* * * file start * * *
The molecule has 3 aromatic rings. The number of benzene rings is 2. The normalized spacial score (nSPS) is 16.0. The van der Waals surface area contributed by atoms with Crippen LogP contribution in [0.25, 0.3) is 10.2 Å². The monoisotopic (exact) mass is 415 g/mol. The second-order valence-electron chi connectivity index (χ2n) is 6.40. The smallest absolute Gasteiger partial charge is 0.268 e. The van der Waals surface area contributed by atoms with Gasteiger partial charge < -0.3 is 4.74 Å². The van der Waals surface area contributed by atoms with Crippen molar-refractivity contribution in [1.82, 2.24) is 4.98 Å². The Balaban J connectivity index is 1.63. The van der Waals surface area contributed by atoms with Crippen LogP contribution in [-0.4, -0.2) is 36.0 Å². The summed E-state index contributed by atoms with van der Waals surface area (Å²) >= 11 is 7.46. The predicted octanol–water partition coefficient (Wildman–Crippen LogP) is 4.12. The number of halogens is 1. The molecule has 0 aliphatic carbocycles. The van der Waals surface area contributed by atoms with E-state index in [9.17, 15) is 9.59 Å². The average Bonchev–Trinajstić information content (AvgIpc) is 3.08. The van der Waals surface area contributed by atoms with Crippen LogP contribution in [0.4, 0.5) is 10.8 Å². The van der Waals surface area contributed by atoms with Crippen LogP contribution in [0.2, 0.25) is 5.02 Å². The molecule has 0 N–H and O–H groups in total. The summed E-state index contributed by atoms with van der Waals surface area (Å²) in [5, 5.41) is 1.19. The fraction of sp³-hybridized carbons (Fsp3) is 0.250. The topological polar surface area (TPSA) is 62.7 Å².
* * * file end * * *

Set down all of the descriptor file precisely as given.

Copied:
The molecule has 3 aromatic rings. The number of benzene rings is 2. The normalized spacial score (nSPS) is 16.0. The van der Waals surface area contributed by atoms with Crippen LogP contribution in [0.25, 0.3) is 10.2 Å². The monoisotopic (exact) mass is 415 g/mol. The second-order valence-electron chi connectivity index (χ2n) is 6.40. The smallest absolute Gasteiger partial charge is 0.268 e. The van der Waals surface area contributed by atoms with Gasteiger partial charge < -0.3 is 4.74 Å². The van der Waals surface area contributed by atoms with Crippen molar-refractivity contribution in [1.82, 2.24) is 4.98 Å². The Balaban J connectivity index is 1.63. The van der Waals surface area contributed by atoms with Crippen LogP contribution in [-0.4, -0.2) is 36.0 Å². The summed E-state index contributed by atoms with van der Waals surface area (Å²) >= 11 is 7.46. The predicted octanol–water partition coefficient (Wildman–Crippen LogP) is 4.12. The number of halogens is 1. The molecule has 0 aliphatic carbocycles. The van der Waals surface area contributed by atoms with E-state index in [9.17, 15) is 9.59 Å². The average Bonchev–Trinajstić information content (AvgIpc) is 3.08. The van der Waals surface area contributed by atoms with Crippen LogP contribution in [0.4, 0.5) is 10.8 Å². The van der Waals surface area contributed by atoms with Crippen LogP contribution in [0.2, 0.25) is 5.02 Å². The molecule has 0 N–H and O–H groups in total. The summed E-state index contributed by atoms with van der Waals surface area (Å²) in [5, 5.41) is 1.19. The fraction of sp³-hybridized carbons (Fsp3) is 0.250. The topological polar surface area (TPSA) is 62.7 Å².